NFL begins looking for a place to play games in Germany

Hamburg Sea Devils v Frankfurt Galaxy
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The NFL wants to play regular-season games in Germany. The NFL has commenced the process of looking for a place to play regular-season games in Germany.

The league announced on Wednesday that it has commenced the process of identifying a partner city for German games.

“This process is designed to explore potential local partnerships, stadium suitability and game logistics,” NFL Head of UK and Europe Brett Gosper said in a press release. “We need engaged and motivated host partners that span the public sector, venue, sports, community and major event sphere and can help us deliver a high-impact event and a long-term partnership. Identifying a preferred host city is a key step in bringing regular-season NFL games to our millions of German fans.”

It’s an unusual step, given the NFL’s undeniable resources, relationships, and global connections. Does it really need to broadcast its plans publicly?

Maybe it does. Maybe the goal is to spark a competition among Berlin and Hamburg, between Munich and Stuttgart. Between Düsseldorf and Wuppertal.

The announcement could create local buzz, which in turn could lead to cities trying to box each other out to become the annual location of an NFL regular-season game. Which could lead to the best possible financial terms for the league, when the time comes to stage one or more annual games in Germany.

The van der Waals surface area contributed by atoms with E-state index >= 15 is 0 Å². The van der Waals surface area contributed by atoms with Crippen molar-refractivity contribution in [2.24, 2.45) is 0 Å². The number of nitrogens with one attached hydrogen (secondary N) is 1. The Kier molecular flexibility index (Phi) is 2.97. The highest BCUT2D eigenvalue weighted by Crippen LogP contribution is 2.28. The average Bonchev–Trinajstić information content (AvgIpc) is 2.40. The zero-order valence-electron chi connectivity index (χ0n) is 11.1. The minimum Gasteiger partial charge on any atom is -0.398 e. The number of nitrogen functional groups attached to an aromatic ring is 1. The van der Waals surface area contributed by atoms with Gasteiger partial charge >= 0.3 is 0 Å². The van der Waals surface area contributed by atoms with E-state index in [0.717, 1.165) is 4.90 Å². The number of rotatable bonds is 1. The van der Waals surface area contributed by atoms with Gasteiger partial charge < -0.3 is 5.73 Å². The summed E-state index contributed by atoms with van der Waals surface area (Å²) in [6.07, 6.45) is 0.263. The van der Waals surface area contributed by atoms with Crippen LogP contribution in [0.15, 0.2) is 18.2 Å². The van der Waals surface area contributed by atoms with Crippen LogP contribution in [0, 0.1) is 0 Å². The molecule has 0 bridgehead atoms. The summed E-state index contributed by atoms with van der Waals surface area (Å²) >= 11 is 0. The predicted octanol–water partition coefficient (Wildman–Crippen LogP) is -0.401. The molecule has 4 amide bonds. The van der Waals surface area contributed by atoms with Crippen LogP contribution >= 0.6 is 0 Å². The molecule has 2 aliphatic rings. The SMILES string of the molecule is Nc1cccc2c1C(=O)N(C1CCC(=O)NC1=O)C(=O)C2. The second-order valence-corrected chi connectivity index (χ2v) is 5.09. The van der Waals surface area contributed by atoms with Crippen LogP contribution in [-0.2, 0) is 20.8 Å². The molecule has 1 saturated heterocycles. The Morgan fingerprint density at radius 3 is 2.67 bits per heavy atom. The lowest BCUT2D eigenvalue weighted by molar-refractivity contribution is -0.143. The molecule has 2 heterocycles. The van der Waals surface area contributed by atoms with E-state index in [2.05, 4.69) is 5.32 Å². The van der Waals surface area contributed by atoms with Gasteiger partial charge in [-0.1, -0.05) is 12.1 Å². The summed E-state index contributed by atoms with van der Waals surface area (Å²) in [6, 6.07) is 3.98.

The league’s now-defunct minor league went by final names but was known as NFL Europa when it shut down 14 years ago. In its final season, five of the six teams were located in Germany: the Berlin Thunder, the Frankfurt Galaxy, the Hamburg Sea Devils, the Rhein Fire, and the Cologne Centurions.

In the final World Bowl game, the Sea Devils beat the Galaxy in Frankfurt, before a crowd of 48,125. If the NFL plays games in Germany, it surely will be hoping for a larger crowd than that.

2 responses to “NFL begins looking for a place to play games in Germany

  1. There is a huge NFL fanbase in Germany. I have quite a few friends there and we often talk football

  2. Considering the NFL’s priorities, I wouldn’t discount Kaiserslautern. Sure, the local soccer stadium is small by NFL standards (roughly 50,000), but it’s very near Ramstein Air Base, with it’s nice juicy contingent of active service personnel that they would love to use for photo ops and promotion and stuff.

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